Let’s Encrypt is a non-profit Certificate Authority ( shortly CA) run by ISRG (Internet Security Research Group). They provide SSL/TLS certificates to enable https on millions of websites’ domain for free! Unfortunately, there is bug, known as CAA rechecking bug, in their CAA code.
Letsencrypt CAA Rechecking Bug
According to the Let’s Encrypt announcement, when a certificate request contained N domain names that needed CAA rechecking, Boulder (the CA software) would pick one domain name and check it N times. What this means in practice is that if a subscriber validated a domain name at time X, and the CAA records for that domain at time X allowed Let’s Encrypt issuance, that subscriber would be able to issue a certificate containing that domain name until X+30 days, even if someone later installed CAA records on that domain name that prohibit issuance by Let’s Encrypt.
This bug is confirmed by the Let’s Encrypt team on February 29th, 2020. Let us see how to check if a website’s domain is affected by Letsencrypt CAA Rechecking Bug.
How To Check If Your Domain Is Affected By LetsEncrypt CAA Rechecking Bug
To check if your domain has affected with CAA rechecking bug from any Unix-like systems, run:
$ curl -XPOST -d 'fqdn=www.example.com' https://unboundtest.com/caaproblem/checkhost
Replace www.example.com with your own domain name.
If you see an output like below, it means your domain is not affected!
The certificate currently available on www.example.com is OK. It is not one of the certificates affected by the Let's Encrypt CAA rechecking problem. Its serial number is 0fd078dd48f1a2bd4d0f2ba96b6038fe0000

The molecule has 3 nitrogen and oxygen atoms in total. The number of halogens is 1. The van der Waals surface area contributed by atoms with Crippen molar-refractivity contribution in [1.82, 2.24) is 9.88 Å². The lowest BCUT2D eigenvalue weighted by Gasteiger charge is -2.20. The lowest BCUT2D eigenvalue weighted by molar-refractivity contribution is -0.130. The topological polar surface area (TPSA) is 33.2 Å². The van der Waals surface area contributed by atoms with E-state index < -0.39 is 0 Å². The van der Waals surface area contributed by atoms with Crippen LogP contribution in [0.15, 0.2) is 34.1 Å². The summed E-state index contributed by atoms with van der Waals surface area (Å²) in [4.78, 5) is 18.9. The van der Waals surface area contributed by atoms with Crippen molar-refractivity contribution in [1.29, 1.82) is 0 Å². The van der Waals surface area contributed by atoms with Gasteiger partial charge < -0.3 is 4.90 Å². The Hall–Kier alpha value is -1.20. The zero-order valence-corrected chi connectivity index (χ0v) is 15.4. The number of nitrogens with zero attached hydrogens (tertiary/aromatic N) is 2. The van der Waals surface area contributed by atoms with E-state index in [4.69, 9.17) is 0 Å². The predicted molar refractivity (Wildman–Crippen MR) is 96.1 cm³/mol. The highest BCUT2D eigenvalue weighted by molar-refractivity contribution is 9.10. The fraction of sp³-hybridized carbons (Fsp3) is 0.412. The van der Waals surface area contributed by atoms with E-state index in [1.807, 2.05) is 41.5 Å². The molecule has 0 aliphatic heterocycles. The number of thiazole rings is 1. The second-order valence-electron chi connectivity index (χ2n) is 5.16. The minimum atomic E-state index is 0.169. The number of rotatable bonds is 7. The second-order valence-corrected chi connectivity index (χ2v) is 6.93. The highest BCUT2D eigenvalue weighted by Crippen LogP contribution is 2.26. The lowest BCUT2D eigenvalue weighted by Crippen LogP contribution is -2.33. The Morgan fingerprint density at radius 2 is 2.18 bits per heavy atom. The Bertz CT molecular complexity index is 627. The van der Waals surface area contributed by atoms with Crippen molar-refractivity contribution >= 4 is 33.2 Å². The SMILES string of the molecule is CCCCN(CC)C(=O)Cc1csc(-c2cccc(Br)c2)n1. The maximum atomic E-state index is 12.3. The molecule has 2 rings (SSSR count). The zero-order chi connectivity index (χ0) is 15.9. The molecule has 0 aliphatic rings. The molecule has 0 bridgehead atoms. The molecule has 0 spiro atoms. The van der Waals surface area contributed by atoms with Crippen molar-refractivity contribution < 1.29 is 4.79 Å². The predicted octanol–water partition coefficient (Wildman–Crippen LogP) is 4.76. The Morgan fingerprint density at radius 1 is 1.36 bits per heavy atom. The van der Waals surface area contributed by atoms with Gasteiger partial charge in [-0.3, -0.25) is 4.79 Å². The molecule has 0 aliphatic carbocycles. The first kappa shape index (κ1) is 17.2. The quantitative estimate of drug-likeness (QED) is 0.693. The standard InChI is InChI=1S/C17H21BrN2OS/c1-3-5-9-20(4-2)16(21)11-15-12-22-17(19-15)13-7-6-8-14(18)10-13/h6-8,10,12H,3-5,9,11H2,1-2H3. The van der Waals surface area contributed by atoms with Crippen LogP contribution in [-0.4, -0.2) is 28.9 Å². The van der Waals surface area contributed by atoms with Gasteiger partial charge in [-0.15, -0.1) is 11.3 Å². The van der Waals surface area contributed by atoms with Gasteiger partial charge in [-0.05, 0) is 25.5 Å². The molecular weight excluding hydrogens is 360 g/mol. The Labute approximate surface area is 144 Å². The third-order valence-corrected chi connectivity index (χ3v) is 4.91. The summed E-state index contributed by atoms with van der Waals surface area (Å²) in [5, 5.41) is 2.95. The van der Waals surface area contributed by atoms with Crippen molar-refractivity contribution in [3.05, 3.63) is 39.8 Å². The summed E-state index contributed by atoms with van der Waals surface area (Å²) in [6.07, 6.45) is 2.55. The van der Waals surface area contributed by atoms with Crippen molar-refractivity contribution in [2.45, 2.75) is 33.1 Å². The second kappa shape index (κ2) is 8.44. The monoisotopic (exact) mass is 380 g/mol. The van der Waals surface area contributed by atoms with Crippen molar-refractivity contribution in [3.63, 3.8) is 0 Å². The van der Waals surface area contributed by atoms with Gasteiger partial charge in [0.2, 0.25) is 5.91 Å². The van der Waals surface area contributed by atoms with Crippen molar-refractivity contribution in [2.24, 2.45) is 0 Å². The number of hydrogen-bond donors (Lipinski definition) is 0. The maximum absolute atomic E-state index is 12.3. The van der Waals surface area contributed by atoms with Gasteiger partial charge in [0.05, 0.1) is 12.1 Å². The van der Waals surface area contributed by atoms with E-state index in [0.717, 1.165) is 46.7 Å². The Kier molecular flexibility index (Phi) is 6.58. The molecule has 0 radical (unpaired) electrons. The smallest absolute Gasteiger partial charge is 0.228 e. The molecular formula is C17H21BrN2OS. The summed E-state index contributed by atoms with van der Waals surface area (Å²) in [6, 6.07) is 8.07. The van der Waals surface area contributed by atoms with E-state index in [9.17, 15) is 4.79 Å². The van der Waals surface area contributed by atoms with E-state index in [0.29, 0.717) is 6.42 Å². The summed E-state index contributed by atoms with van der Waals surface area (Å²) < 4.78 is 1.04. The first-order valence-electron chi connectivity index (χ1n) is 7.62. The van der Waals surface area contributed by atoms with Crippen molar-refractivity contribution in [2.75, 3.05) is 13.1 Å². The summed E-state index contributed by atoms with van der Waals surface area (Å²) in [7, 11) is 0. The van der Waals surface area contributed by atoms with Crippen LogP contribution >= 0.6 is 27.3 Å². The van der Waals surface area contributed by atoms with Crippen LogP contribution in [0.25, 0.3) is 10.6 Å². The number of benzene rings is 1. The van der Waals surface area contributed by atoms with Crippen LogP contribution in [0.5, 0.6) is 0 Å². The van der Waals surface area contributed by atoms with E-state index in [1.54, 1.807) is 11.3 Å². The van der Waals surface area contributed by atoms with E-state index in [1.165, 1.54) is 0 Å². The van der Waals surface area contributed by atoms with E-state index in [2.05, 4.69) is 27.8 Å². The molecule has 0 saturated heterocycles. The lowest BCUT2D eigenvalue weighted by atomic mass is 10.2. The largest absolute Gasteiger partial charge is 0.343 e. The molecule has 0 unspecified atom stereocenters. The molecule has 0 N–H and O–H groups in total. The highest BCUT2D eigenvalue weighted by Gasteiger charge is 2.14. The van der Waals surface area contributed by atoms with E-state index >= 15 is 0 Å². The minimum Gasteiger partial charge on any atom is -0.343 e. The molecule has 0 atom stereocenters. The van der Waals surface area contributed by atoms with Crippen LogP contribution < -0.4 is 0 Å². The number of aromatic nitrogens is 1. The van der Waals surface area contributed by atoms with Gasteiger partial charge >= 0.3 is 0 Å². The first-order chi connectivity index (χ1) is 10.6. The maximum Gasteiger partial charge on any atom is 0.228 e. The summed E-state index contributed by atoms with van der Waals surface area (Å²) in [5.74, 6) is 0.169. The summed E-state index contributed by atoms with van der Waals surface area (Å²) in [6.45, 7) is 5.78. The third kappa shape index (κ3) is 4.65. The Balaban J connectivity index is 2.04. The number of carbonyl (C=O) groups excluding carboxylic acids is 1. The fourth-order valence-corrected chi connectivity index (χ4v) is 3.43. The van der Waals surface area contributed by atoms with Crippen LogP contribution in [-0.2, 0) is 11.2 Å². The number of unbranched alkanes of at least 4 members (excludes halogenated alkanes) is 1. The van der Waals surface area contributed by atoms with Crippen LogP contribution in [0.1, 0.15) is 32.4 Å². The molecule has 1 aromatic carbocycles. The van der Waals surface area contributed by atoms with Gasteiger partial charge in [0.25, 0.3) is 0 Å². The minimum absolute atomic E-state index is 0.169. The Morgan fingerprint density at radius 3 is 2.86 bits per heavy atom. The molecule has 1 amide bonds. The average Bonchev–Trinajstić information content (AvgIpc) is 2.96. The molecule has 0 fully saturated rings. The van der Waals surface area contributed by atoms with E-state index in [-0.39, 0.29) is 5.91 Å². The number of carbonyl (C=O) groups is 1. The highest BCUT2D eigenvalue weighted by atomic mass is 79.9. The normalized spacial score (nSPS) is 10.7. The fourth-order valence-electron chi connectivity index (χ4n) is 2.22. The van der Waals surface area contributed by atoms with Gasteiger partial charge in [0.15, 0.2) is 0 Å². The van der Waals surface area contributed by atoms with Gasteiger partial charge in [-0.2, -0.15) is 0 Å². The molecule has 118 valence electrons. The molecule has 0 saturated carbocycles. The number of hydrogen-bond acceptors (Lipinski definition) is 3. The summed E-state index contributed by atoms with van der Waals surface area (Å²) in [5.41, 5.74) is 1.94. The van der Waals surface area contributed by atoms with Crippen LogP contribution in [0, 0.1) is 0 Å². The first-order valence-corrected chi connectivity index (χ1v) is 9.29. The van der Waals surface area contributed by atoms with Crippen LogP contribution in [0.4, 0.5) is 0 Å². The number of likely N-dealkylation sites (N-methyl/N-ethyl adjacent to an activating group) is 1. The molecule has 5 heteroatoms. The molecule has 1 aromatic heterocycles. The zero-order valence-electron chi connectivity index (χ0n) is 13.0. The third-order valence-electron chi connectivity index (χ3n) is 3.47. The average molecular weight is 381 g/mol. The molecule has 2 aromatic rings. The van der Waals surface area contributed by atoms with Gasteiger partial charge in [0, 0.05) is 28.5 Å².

If your domain is affected, the message would be like:
The certificate currently available on www.example.com needs renewal because it is affected by the Let's Encrypt CAA rechecking problem. Its serial number is 0fd078dd48f1a2bd4d0f2ba96b6038fe0000. See your ACME client documentation for instructions on how to renew a certificate.
Alternatively, you can use the following online tool to check if your domain is affected from a Windows system or mobile devices.
Or, manually check your certificate serial number is present in the list of affected certs at the following link.
$ wget https://d4twhgtvn0ff5.cloudfront.net/caa-rechecking-incident-affected-serials.txt.gz
Next find your certificate’s serial number:
$ openssl s_client -connect example.com:443 -showcerts -servername example.com </dev/null 2>/dev/null | openssl x509 -text -noout | grep -A 1 Serial\ Number | tr -d :
Replace example.com with your domain name.
Serial Number 0fd078dd48f1a2bd4d0f2ba96b6038fe0000
Now check the serial is present in the downloaded file:
$ zgrep '0fd078dd48f1a2bd4d0f2ba96b6038fe0000' caa-rechecking-incident-affected-serials.txt.gz
You can also check if your domain entry is present like below.
$ zgrep 'www.example.com' caa-rechecking-incident-affected-serials.txt.gz
If you see nothing, you are good to go! Your domain is not affected.
If you see the one or more domain names and certificate serials in the output, you MUST RENEW ASAP.
How many certificates are affected?
As stated in the Let’s Encrypt support forum, 2.6%, i.e. 3,048,289 currently-valid certificates are affected, out of ~116 million overall active Let’s Encrypt certificates. Let’s Encrypt has planned to revoke the certificates that were affected by this bug at 2020-03-04 20:00 UTC (3:00pm US EST). The affected subscribers have already been notified by Email. If your domain is affected, you would have probably received an Email with subject line – ACTION REQUIRED: Renew these Let’s Encrypt certificates by March 4. If you’ve received this mail, please renew the certificates ASAP.
Renew affected certificates
If your domain is affected by the CAA rechecking bug, you must renew it. Otherwise, your website visitors will see security warnings until you renew the certificate.
If you are using Certbot, the command to renew is:
certbot renew --force-renewal
If you can’t fix this issue on your own, reach out the Let’s Encrypt support forum or ask help from your hosting provider to fix this issue as soon as possible.
Let’s Encrypt postpones the certificate revocation. More details in the following link.